In this study, 20 ankle arthrodeses were done using the Ilizarov fixator. Successful fusion was achieved in all patients. Nonunion is a known complication with ankle fusion. In a publication that analyzed 30 studies of ankle arthrodesis with greater than 20 patients, an overall nonunion rate of 22.6% (range: 0–41%) was reported . Nonunion may be owing to insufficient debridement, inadequate fixation, poor bony apposition, local infection, talar AVN, diabetes mellitus, sensory neuropathy, or smoking ,. The high rate of fusion in the present study may be explained by meticulous debridement, stable fixation, early weight-bearing, and postoperative compression or cycles of compression distraction with strict smoking cessation and good blood sugar control. The excised distal fibula was used for grafting after debridement of the three cases with talar AVN. Supplemental bone graft and, recently, a trabecular metal spacer have been used to achieve ankle arthrodesis . However, this should be avoided in patients with active infection . This fusion rate is comparable to other studies of ankle arthrodesis using the Ilizarov frame. Some authors reported fusion of all ankles ,,. Fragomen et al.  reported fusion in 76 of 91 patients. Salem et al.  reported two nonunions in 22 cases that necessitated revision and renewed frame application. Gessmann et al.  reported five nonunions of 37 cases with a re-arthrodesis performed in four of them using the Ilizarov fixator. Moore et al.  reported five nonunions of 19 fusions done using internal fixation and four nonunions of 13 fusions performed with external fixators. Amputation may eventually be needed in recalcitrant cases ,,. Moore et al.  reported amputation in three of 32 cases of septic ankles. In the current study, amputation was not indicated for any patient.
In the present study, mean external fixation period was 15.75 weeks and the mean LLD was 1.48 cm. Bek et al.  reported 3.5 months, Gessmann et al.  reported 116.7 days, and Onodera et al.  reported 117.8 days for that period. However, Kovoor et al.  reported a mean external fixator period of 335 days. This longer period may be explained by the bone transport needed for the associated big defects and shortening. Kolling et al.  reported an average shortening of ∼25 mm. Bek et al.  reported an average LLD of 1.4 cm.
In the current study, infection control required repeated debridement in three patients but was eventually achieved in all cases. Salem et al.  reported persistent infection in three ankles; two of which healed after repeated debridement. Gessmann et al.  reported persistent infection in two of 37 cases. Richter et al.  combined internal stabilization with screws or plates with a transfixing, triangular, AO external fixator for arthrodesis of the infected ankle and subtalar joint. They reported persistent infection in nine of 45 patients.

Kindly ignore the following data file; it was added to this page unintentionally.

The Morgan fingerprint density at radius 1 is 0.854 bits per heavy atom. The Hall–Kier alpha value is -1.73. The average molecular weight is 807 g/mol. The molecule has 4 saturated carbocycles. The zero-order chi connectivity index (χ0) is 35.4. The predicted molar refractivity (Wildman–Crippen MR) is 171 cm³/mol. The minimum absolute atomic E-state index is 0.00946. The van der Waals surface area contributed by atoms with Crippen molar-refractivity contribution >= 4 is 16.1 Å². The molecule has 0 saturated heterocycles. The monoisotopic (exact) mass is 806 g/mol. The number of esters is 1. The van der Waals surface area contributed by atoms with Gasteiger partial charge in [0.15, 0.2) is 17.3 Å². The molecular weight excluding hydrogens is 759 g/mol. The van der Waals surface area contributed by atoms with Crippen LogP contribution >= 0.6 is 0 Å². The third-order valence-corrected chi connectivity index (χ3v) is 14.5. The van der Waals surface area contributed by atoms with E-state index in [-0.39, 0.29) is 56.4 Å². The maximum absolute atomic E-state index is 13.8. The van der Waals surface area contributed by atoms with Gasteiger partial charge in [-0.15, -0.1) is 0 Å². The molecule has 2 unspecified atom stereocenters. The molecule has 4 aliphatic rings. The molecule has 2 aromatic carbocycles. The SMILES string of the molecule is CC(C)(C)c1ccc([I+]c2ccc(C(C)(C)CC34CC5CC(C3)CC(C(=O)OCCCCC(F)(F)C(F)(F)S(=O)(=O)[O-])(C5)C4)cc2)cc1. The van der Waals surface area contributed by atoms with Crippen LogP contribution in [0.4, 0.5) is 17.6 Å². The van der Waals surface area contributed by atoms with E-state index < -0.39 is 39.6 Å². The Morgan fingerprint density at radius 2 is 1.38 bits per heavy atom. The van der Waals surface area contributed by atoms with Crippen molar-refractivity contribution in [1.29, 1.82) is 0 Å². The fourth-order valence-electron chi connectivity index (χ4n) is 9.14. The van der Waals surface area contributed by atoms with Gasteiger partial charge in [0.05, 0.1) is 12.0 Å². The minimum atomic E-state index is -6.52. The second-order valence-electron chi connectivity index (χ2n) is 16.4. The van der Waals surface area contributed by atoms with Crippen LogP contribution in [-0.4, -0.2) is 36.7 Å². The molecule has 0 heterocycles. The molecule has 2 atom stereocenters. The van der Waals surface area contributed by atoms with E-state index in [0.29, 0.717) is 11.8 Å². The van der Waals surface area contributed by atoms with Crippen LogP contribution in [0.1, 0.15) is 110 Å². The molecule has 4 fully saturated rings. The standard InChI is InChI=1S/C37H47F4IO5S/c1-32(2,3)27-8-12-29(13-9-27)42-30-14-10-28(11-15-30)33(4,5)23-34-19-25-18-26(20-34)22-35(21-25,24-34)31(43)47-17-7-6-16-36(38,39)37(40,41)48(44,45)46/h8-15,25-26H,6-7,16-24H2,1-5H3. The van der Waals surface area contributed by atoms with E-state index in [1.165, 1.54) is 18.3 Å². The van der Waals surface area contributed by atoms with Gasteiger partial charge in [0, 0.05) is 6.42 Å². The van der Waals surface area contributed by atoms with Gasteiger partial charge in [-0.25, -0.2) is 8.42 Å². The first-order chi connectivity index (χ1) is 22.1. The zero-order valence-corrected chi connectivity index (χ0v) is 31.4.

In the present series, one ankle was fused in mild varus. Hendrickx et al.  reported perfect alignment in 24, fair in 26, and poor alignment in 10 cases after arthrodesis by a three-screw technique. Eylon et al.  reported one varus malunion of 17 ankles fused by Ilizarov fixator. Gessmann et al.  reported equinus in seven, valgus in two, and varus in one of 37 cases.
The mean postoperative AOFAS ankle-hindfoot score in this series was 75.45. This average score was less than that reported by Smith et al.  who reported a score of 84±12 after arthrodesis by screws. However, they did not explain the highest score in spite of loss of the points for the ankle motion. Because ankle motion was eliminated by arthrodesis, the 14 points allocated for ankle and hindfoot motion were eliminated, leaving a maximal attainable score of 86 . Some authors reported a lower score. Doets and Zürcher  reported a score of 62 after using four methods of internal fixation. Hendrickx et al.  reported a score of 67, and Gessmann et al.  reported a score of 67.9. The results of the present study were comparable to other studies. Midis and Conti  reported a score of 73, and Fragomen et al.  reported scores of 71.
| Conclusion|| |
Arthrodesis achieved dramatic improvement in the function and quality of life in patients with end-stage ankle arthritis. The use of the Ilizarov external fixator provides a successful salvage method that offers solid bony fusion, optimal alignment, and eradication of infection in complex ankle pathology or failed previous arthrodesis.
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Conflicts of interest
There are no conflicts of interest.
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[Figure 1], [Figure 2], [Figure 3], [Figure 4]
[Table 1], [Table 2]